Welcome to the June 2022 Baseline, Accenture Federal Services’ machine learning newsletter, where we share thoughts on important advances in machine learning technologies likely to impact our customers. This month we cover the following topics:
- A single visual language model for multiple tasks
- A text generation model that improves performance on multiple languages
- A model to assess the viability of molecular drug designs
- Automated document image analysis
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Flamingo: A single visual language model for multiple tasks
Deep learning models specializing in visual tasks generally require thousands of annotated images to learn a new task, making it a resource-intensive endeavor. These challenges motivated DeepMind to create Flamingo: a general-purpose family of visual language models that sets a new standard in few-shot learning across a wide array of tasks. Using prior knowledge, few-shot learning is a machine learning method for making generalizations from just a few examples. From visual question answering for the blind, to hateful content classification, Flamingo performs better than previous few-shot learning approaches with as few as four examples per task. This lessens the amount of labeled training data needed for fine-tuning and paves the way for more flexible visual models in the future.
Trained on image-caption pairs of a chinchilla and a Shiba, Flamingo delivers an accurate prediction of a new, previously unseen, image.
An improved multilingual GPT
Generative language models such as GPT have proven to be effective for tasks involving text generation. However, due to the data used for training, performance is better in English compared with other languages. AI Forever recently released mGPT, a multilingual language model based on Open-AI's GPT. Using the same data sources from GPT-2 combined with the sparse attention mechanism used in GPT-3, the resulting models generate sequences from input prompts for 60 languages. This model matches the performance of current state-of-the-art generation models, but also covers low-resource Eastern European languages otherwise unsupported by most language models. With mGPT, AI Forever takes a step in expanding NLP capabilities to underrepresented languages, leading to high quality language models that are diverse enough for wider adoption.
TAI Forever’s mGPT models can generate text across a wide array of languages.
Feasible molecule synthesis
AI tools are playing an increasingly larger role in scientific discovery in biology and chemistry. For example, finding new drugs to treat diseases starts with identifying molecules that might bind to a cell receptor to unlock some therapeutic effect. Machine learning accelerates this search, but while models are good at predicting theoretical molecules for targets, those molecules may be impossible to create in the lab due to physical constraints.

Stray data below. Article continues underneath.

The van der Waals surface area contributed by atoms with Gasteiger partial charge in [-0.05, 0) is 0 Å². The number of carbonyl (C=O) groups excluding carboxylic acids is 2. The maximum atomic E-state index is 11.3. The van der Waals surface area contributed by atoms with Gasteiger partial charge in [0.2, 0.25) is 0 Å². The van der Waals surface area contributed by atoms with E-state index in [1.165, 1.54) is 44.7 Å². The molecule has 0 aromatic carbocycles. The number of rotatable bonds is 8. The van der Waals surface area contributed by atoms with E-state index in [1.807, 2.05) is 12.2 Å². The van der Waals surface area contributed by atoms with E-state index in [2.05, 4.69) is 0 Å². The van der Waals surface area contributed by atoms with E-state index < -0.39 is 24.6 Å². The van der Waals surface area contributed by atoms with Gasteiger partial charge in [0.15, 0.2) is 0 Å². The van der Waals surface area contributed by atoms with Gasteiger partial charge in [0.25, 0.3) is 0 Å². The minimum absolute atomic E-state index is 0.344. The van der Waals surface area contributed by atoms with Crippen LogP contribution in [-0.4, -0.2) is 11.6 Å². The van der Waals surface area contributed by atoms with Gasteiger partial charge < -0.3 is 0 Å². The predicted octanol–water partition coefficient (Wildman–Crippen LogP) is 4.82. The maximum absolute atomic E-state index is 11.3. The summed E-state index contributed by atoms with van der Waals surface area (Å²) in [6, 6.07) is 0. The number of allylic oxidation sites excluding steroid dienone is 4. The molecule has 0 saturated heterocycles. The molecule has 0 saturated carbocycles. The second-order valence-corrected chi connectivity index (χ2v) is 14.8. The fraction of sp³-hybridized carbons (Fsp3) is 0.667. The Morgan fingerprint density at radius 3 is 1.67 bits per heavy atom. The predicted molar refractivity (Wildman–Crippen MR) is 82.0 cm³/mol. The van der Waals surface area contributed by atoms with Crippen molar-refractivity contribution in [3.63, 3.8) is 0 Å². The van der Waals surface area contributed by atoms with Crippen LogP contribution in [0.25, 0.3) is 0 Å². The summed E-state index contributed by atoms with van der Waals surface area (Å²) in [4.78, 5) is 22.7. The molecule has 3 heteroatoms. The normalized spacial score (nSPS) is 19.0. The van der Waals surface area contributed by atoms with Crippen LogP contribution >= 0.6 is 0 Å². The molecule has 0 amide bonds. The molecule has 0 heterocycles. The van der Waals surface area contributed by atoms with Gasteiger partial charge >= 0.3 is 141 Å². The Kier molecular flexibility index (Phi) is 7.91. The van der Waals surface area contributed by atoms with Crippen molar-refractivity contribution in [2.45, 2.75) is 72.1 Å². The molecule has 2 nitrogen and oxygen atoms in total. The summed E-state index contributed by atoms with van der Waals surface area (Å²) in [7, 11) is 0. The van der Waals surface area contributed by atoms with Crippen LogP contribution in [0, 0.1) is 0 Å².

SynNet by Gao, et. al. combines the tasks of designing an effective molecule and evaluating if it’s feasible to manufacture. The result is a single reinforcement learning framework of states (molecules) and actions (adding new molecules or running a known chemical reaction). Deep reinforcement learning approaches like AlphaZero’s DQN have been applied to molecular design before (e.g., MolDQN), but SynNet takes a more application-focused approach to the problem. Their approach includes a more relevant set of initial conditions (commercially available reagents), simplified state representations (presence or absence of whole chemical structures instead of individual chemical bonds), actions (known reactions instead of atom/bond addition), and value functions. With this tailored approach, SynNet appears to perform better in finding the most promising synthesizable molecule. By finding simpler-to-synthesize molecules at similar levels of effectiveness as other top models, it is a promising step towards deep learning accelerated drug design.
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SynNet approach to molecular design.
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DiT: The next big step in document AI
Document image analyses are a set of tasks in computer vision in which the objective is to identify and categorize the regions of a scanned document. Microsoft has released Document Image Transformers (DiT), a new model for a variety of document image analysis tasks. DiT leverages text and vision transformer architectures to create a new self-supervised pretrained model which achieves state-of-the-art performance in tasks such as document image classification, document layout analysis, table detection, and text detection for OCR. It also offers the ability to fine tune the model for different use cases and simplifies the integration of these models into pre-existing pipelines. This has the potential to simplify and improve the processing of large image and text document corpora with less manual supervision.
Example output from DiT when applied to a scanned document.
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